Iowa Memorial Union
Iowa Memorial Union
What You'll Find Here
- Dean of Students Office
- Hills Bank
- IMU Event Services
- IMU Marketing and Design
- IMU Recovery and Renovation
- Iowa House Hotel
- Java Hawk Express
- Movie Screening presented by CAB
- Phone Charging Station
- River Room Café
- Student Legal Services
- Student Organizations
- The Hub
- UI Museum of Art at the Iowa Memorial Union
- Union Market
- Vice President for Student Life
- Water Filling Station
Lactation Room - 1st floor Women's restroom
- Available in most common areas, conference rooms and lounges.
Sharps Disposal Container - Room 176, 177, 239, 250
Single-User, Gender Inclusive Restrooms - Room 340A (Gender Neutral Restroom sign)
Locker Locations - Ground floor near the Student Legal Services office
With the close of World War I, student unions honoring the veterans of that conflict came into vogue at large midwestern universities. The multifunction building served as a monument to students who had served in the Civil War, Spanish American War, or World War I. It became the center of social life on campus, a place for students to congregate and engage in extracurricular activities. Over the years, the Union has housed a bowling alley, a nightclub (the Silver Shadow), and faculty club. The latter organization, the Triangle Club, gave its name—and triangular light fixtures—to what is now the R. Wayne Richey Ballroom. The Main Lounge, host to performances, speeches, and dignitaries over the years (from Frank Lloyd Wright to Vladimir Horowitz and from Martin Luther King, Jr., to Howard Zinn), is still the most popular such venue on campus.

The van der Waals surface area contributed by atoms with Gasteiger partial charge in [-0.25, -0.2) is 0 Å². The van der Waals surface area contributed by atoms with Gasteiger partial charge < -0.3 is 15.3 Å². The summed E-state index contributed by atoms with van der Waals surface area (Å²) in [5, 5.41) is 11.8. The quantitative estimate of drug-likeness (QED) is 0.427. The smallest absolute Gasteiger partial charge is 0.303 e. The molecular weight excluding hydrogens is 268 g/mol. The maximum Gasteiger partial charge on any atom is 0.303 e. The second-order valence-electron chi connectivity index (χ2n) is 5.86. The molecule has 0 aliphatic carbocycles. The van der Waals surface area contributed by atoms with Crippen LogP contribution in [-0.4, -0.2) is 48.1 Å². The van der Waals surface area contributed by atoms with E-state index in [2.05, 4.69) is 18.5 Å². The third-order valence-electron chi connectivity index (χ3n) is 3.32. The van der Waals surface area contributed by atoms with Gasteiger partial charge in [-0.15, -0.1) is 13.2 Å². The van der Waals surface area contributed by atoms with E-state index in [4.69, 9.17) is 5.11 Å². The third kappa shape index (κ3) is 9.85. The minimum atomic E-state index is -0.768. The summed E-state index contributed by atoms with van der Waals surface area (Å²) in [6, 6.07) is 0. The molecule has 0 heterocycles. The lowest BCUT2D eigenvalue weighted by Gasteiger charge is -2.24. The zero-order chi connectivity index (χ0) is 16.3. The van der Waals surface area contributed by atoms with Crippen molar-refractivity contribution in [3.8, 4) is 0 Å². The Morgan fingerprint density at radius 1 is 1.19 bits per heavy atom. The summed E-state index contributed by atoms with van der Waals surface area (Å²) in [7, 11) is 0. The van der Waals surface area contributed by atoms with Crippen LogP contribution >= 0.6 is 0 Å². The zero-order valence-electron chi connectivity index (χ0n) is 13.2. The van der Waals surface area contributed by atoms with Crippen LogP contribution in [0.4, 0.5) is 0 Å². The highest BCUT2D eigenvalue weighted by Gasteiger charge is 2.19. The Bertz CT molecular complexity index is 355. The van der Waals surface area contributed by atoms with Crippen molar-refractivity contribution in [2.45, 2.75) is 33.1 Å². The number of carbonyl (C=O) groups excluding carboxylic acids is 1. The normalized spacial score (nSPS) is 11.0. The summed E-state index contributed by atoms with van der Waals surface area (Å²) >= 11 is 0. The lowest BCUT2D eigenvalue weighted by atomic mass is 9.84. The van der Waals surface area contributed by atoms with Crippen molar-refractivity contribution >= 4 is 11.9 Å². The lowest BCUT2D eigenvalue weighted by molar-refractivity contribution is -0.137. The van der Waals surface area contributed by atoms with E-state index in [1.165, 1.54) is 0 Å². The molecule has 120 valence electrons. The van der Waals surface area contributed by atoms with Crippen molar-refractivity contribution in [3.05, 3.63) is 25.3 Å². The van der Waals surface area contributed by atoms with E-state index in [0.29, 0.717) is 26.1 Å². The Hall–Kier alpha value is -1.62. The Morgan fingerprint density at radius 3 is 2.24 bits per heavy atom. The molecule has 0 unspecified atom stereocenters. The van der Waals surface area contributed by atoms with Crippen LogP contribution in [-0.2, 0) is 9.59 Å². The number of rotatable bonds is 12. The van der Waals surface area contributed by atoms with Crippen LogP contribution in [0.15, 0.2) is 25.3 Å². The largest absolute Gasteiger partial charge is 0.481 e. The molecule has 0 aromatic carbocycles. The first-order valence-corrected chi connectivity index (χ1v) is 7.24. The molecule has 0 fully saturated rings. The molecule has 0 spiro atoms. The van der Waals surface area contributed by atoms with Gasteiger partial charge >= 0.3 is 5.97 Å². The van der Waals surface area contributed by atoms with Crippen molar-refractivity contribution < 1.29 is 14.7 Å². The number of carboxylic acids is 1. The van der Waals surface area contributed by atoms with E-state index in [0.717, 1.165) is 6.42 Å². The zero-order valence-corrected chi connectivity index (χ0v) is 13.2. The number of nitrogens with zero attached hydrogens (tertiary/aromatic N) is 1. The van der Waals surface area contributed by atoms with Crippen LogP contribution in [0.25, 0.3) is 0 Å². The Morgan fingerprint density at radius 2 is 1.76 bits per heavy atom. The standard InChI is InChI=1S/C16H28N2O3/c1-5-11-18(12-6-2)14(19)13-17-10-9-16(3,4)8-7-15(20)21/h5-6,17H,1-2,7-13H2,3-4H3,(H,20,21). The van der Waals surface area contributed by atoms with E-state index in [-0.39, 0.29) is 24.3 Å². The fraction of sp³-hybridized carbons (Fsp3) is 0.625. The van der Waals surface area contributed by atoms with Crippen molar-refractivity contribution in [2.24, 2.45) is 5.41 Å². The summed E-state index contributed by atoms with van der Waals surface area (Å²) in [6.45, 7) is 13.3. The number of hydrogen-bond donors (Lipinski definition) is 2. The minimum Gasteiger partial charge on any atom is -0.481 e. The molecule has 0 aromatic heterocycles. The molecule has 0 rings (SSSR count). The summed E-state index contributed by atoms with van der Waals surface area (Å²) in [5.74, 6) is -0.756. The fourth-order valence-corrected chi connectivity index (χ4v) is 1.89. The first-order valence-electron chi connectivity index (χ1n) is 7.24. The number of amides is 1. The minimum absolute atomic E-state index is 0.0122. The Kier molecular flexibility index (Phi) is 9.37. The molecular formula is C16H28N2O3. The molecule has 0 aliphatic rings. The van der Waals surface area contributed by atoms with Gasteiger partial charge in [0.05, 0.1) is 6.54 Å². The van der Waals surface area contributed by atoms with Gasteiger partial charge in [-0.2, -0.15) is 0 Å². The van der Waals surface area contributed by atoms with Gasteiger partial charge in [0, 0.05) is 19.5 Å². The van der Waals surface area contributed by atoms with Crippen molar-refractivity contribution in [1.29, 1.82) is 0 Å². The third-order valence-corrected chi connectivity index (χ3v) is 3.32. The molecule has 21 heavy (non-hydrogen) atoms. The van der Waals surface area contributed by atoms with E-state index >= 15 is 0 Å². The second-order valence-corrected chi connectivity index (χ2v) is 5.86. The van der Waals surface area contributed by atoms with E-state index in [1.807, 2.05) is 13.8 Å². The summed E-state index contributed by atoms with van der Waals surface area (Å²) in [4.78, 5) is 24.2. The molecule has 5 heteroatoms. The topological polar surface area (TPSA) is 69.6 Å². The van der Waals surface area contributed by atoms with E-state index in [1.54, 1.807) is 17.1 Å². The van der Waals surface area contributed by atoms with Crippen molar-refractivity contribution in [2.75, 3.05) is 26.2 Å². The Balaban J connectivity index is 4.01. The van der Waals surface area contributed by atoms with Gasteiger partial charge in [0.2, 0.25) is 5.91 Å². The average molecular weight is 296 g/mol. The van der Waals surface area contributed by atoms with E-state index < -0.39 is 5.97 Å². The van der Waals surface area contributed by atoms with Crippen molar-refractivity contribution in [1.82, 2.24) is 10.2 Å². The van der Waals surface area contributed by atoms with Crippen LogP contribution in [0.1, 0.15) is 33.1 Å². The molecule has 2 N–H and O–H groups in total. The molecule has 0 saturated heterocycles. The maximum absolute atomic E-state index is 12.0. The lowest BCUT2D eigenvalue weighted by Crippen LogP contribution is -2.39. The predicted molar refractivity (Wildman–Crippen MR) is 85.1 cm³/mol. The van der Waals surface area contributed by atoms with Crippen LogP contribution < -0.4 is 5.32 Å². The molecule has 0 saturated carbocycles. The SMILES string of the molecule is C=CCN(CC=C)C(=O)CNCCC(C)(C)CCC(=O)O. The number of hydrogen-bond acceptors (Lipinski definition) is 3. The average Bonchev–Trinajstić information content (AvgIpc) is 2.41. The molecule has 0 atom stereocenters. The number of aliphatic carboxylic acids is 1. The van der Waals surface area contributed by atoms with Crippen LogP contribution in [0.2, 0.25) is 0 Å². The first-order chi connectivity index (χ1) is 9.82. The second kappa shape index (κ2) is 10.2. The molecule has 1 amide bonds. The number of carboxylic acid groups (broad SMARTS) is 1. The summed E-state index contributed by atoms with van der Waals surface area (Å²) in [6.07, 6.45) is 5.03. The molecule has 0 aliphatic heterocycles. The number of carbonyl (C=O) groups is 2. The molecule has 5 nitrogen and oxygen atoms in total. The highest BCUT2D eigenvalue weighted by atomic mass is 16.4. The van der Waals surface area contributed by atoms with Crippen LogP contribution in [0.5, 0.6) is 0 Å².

The Union’s original building consists of the Main Lounge and the three-story block facing Madison Street. It continues the brick- and-limestone Beaux-Arts Classicism of the nearby Trowbridge Hall (1918) and Chemistry Building (1922). That design included a channeled base on the first floor from which rise Doric pilasters, paired above the entrance portal and in the slightly projecting end wings. Limestone was used as detailing at the entrances, along the frieze, in quoining, and in Doric capitals. Ornate floral carving surrounding the main portal celebrates Iowa’s state flower, the Wild Prairie Rose. The original 1927 project envisioned a threefold replication of the extant east façade and a great central pavilion facing south and on axis with the north façade of the Main Library. But that was not to be. Additions in the 1950s and 1960s extended the building to the south and west, adding a new main entrance facing south, a hotel (Iowa House), and offices and meeting rooms for administration and student organizations—all in a spare Modernist style of unrelieved functionalism. The windows of the hotel wing from the 1960s merely puncture the wall—a Modernist response to the ornamented Beaux-Arts building it adjoins. The rejection of detailing of any sort and omission even of a cornice impart an austere character.
The building is accessible to persons with disabilities.